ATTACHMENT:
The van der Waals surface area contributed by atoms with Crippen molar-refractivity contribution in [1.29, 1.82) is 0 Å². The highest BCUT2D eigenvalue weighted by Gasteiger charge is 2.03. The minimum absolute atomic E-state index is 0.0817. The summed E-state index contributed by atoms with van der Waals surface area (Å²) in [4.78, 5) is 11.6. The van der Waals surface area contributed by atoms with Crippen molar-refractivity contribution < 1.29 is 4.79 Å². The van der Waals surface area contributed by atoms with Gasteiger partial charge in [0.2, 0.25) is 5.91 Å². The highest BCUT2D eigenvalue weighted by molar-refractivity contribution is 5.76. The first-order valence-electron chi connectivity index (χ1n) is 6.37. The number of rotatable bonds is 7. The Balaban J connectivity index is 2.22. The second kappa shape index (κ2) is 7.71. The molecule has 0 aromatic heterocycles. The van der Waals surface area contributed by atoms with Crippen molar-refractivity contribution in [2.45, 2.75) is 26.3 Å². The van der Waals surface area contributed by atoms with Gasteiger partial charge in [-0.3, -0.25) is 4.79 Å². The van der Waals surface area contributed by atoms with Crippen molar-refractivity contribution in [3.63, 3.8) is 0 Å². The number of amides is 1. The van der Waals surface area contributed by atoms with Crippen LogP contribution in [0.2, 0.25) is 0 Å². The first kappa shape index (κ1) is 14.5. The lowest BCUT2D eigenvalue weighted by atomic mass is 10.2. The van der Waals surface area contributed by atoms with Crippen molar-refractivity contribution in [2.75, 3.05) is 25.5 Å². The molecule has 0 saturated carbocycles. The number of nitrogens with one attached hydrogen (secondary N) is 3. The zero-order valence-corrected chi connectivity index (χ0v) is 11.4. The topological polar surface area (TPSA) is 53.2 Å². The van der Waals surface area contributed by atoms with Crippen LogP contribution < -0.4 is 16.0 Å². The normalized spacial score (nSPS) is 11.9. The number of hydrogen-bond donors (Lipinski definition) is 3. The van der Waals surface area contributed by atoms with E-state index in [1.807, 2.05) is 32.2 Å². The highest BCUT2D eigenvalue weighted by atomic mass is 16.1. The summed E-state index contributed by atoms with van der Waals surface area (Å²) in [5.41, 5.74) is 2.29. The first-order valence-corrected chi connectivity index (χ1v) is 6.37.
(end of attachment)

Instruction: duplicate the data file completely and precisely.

The van der Waals surface area contributed by atoms with Crippen molar-refractivity contribution in [1.29, 1.82) is 0 Å². The highest BCUT2D eigenvalue weighted by Gasteiger charge is 2.03. The minimum absolute atomic E-state index is 0.0817. The summed E-state index contributed by atoms with van der Waals surface area (Å²) in [4.78, 5) is 11.6. The van der Waals surface area contributed by atoms with Crippen molar-refractivity contribution < 1.29 is 4.79 Å². The van der Waals surface area contributed by atoms with Gasteiger partial charge in [0.2, 0.25) is 5.91 Å². The highest BCUT2D eigenvalue weighted by molar-refractivity contribution is 5.76. The first-order valence-electron chi connectivity index (χ1n) is 6.37. The number of rotatable bonds is 7. The Balaban J connectivity index is 2.22. The second kappa shape index (κ2) is 7.71. The molecule has 0 aromatic heterocycles. The van der Waals surface area contributed by atoms with Crippen molar-refractivity contribution in [2.45, 2.75) is 26.3 Å². The van der Waals surface area contributed by atoms with Gasteiger partial charge in [-0.3, -0.25) is 4.79 Å². The van der Waals surface area contributed by atoms with Crippen molar-refractivity contribution in [3.63, 3.8) is 0 Å². The number of amides is 1. The van der Waals surface area contributed by atoms with Crippen LogP contribution in [0.2, 0.25) is 0 Å². The first kappa shape index (κ1) is 14.5. The lowest BCUT2D eigenvalue weighted by atomic mass is 10.2. The van der Waals surface area contributed by atoms with Crippen molar-refractivity contribution in [2.75, 3.05) is 25.5 Å². The molecule has 0 saturated carbocycles. The number of nitrogens with one attached hydrogen (secondary N) is 3. The zero-order valence-corrected chi connectivity index (χ0v) is 11.4. The topological polar surface area (TPSA) is 53.2 Å². The van der Waals surface area contributed by atoms with Crippen LogP contribution < -0.4 is 16.0 Å². The normalized spacial score (nSPS) is 11.9. The number of hydrogen-bond donors (Lipinski definition) is 3. The van der Waals surface area contributed by atoms with E-state index in [1.807, 2.05) is 32.2 Å². The highest BCUT2D eigenvalue weighted by atomic mass is 16.1. The summed E-state index contributed by atoms with van der Waals surface area (Å²) in [5.41, 5.74) is 2.29. The first-order valence-corrected chi connectivity index (χ1v) is 6.37.